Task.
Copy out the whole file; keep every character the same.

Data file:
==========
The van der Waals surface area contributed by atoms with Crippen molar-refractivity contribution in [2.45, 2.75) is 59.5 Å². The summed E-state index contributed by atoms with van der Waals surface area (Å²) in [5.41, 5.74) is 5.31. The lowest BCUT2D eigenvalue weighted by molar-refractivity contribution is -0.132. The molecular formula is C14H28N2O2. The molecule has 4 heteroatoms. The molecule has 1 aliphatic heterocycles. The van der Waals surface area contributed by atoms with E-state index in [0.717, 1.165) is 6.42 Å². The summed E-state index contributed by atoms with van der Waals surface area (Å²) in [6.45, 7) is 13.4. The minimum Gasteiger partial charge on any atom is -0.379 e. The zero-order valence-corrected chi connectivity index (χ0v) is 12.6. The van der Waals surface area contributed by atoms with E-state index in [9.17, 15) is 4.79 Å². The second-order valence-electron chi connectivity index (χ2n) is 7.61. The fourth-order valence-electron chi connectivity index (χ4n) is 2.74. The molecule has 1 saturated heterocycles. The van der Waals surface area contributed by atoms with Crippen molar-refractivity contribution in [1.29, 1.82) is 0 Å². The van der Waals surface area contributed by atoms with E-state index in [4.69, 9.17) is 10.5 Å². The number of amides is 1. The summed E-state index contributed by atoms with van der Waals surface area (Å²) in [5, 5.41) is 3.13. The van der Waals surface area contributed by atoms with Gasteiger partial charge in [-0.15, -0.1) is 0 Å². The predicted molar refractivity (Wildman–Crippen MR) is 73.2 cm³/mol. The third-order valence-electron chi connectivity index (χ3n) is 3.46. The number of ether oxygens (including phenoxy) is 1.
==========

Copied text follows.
The van der Waals surface area contributed by atoms with Crippen molar-refractivity contribution in [2.45, 2.75) is 59.5 Å². The summed E-state index contributed by atoms with van der Waals surface area (Å²) in [5.41, 5.74) is 5.31. The lowest BCUT2D eigenvalue weighted by molar-refractivity contribution is -0.132. The molecular formula is C14H28N2O2. The molecule has 4 heteroatoms. The molecule has 1 aliphatic heterocycles. The van der Waals surface area contributed by atoms with E-state index in [0.717, 1.165) is 6.42 Å². The summed E-state index contributed by atoms with van der Waals surface area (Å²) in [6.45, 7) is 13.4. The minimum Gasteiger partial charge on any atom is -0.379 e. The zero-order valence-corrected chi connectivity index (χ0v) is 12.6. The van der Waals surface area contributed by atoms with E-state index in [9.17, 15) is 4.79 Å². The second-order valence-electron chi connectivity index (χ2n) is 7.61. The fourth-order valence-electron chi connectivity index (χ4n) is 2.74. The molecule has 1 saturated heterocycles. The van der Waals surface area contributed by atoms with Crippen molar-refractivity contribution in [1.29, 1.82) is 0 Å². The van der Waals surface area contributed by atoms with E-state index in [4.69, 9.17) is 10.5 Å². The number of amides is 1. The summed E-state index contributed by atoms with van der Waals surface area (Å²) in [5, 5.41) is 3.13. The van der Waals surface area contributed by atoms with Gasteiger partial charge in [-0.15, -0.1) is 0 Å². The predicted molar refractivity (Wildman–Crippen MR) is 73.2 cm³/mol. The third-order valence-electron chi connectivity index (χ3n) is 3.46. The number of ether oxygens (including phenoxy) is 1.